Once bags are placed and stable, volunteers go back in and introduce small mangrove plants in these areas. Most people understand how important mangroves are to an estuary system. They provide protection for everything, and also help eliminate extra nutrients from our waterways. I am sure there are tons of other benefits too, but I will not claim to know everything about them. What I do know is how much life exist within them. Baitfish, shrimp, crabs, and predators all live within the root system and branches of these plants and they also offer protection to our waterways from the winds and waves. On a personal note, mangroves are just beautiful, intricate plants that amaze me with their growth and look.
This project has been in place for quite a while and is still ongoing. In fact, if you would like to help, Marine Discovery Center would love to have you! The first Saturday of every month, at 9 AM, is spent making oyster bags. Volunteers can contact them, via their website (https://www.marinediscoverycenter.org/) for exact needs and where to meet. They also need volunteers on Wednesdays, when weather cooperates, for Brazilian Pepper Tree removal; these invasive plants are removed so mangroves can grow in their place.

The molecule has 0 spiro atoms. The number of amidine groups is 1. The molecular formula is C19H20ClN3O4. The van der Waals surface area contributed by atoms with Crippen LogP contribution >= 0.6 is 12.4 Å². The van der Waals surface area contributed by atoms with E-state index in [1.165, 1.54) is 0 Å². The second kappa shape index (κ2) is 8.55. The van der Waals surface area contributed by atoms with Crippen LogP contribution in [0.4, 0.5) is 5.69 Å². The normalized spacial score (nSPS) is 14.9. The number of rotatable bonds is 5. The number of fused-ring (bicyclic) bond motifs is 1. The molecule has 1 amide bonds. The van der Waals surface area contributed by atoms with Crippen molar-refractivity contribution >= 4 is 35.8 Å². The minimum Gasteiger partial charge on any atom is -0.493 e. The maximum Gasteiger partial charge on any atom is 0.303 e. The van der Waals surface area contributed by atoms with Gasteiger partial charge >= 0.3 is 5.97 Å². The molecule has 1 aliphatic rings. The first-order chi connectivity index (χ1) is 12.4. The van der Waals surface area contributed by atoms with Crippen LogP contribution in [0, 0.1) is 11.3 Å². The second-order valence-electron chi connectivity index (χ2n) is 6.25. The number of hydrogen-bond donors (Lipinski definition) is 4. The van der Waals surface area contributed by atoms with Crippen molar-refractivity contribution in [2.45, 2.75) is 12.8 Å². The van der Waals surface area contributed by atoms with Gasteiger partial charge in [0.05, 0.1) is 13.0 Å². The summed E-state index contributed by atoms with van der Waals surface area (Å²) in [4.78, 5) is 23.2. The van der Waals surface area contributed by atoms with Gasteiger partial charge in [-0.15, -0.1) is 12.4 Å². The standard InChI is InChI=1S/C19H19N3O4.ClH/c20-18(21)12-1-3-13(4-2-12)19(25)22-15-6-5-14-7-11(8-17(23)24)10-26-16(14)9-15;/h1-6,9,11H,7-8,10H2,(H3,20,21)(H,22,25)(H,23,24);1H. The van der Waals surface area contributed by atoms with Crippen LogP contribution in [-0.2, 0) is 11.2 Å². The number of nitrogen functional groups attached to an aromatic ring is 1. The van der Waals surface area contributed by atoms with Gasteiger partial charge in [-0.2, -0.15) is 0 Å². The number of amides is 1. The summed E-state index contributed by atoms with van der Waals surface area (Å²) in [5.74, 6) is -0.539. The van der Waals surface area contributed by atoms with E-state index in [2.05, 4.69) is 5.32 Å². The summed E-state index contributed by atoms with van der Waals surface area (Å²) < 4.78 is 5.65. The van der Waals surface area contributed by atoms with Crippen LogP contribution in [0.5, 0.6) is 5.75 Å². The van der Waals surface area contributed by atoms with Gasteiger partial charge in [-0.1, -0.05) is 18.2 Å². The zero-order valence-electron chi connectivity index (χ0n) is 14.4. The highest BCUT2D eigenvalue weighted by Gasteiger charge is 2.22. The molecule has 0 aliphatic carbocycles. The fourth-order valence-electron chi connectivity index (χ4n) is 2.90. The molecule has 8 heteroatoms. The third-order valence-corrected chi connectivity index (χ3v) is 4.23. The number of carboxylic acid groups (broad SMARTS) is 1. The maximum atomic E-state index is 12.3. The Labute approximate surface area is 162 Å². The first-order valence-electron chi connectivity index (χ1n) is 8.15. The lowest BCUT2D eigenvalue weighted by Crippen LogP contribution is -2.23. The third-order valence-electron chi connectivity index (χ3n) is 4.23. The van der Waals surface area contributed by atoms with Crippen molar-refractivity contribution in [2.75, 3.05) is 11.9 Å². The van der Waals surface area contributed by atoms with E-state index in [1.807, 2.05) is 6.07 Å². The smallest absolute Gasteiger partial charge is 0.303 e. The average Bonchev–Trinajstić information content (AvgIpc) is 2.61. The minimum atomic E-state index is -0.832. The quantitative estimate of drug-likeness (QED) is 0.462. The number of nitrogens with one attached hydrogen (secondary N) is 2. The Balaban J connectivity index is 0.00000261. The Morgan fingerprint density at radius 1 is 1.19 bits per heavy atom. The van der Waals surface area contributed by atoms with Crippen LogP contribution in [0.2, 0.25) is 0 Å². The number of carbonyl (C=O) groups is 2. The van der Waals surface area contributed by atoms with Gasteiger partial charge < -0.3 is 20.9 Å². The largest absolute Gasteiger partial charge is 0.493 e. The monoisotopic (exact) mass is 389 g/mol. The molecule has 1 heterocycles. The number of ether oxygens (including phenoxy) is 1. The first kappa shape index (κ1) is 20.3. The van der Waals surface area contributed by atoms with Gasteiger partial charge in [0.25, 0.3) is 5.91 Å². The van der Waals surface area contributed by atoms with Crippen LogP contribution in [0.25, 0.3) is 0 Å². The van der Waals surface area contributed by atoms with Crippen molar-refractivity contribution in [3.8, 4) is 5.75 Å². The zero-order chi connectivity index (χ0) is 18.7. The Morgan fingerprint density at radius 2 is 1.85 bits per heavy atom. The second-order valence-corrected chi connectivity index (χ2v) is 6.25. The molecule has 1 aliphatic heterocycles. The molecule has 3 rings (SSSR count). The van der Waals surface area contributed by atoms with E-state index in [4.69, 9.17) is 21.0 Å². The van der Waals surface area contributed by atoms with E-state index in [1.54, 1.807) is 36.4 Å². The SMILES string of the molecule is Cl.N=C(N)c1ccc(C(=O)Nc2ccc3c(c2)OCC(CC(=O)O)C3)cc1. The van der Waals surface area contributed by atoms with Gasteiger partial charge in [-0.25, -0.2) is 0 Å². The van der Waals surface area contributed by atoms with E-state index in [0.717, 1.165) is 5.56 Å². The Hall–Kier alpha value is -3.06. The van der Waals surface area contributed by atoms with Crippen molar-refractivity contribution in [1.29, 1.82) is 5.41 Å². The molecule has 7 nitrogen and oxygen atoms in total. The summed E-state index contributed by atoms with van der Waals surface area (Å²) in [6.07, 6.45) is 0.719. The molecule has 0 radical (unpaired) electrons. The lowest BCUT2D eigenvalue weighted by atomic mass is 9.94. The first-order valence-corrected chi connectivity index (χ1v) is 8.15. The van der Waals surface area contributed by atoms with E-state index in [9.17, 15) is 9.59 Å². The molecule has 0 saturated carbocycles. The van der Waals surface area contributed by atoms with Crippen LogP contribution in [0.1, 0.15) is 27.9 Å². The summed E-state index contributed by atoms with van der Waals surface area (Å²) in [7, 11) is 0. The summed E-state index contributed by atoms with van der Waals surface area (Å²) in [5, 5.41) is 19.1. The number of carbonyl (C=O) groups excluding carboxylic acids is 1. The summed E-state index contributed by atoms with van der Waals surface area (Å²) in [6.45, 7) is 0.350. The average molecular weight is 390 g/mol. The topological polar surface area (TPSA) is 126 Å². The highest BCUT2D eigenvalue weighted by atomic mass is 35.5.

So, what is next? That may be the biggest question out there. Personally, I would like to see the destruction of our seagrass beds addressed. I am working on a couple of projects and have spoken with the Marine Discovery Center about them. They pointed me in the right direction and I am slowly progressing. There are other projects in the works too, including: redfish hatcheries, clam "plantings", storm water run-off solutions, and more. Each project is valuable and important. They must build upon each other and it necessary to understand the intricacies of our ecosystems in order for them to be successful. If you have a project you would like to get highlighted, or one you know about that deserves some attention, please email me! I'd love to get the details and put it out there! While I kept this article brief, I hope it gives you some idea of the people working behind the scenes and a bit of hope for our future!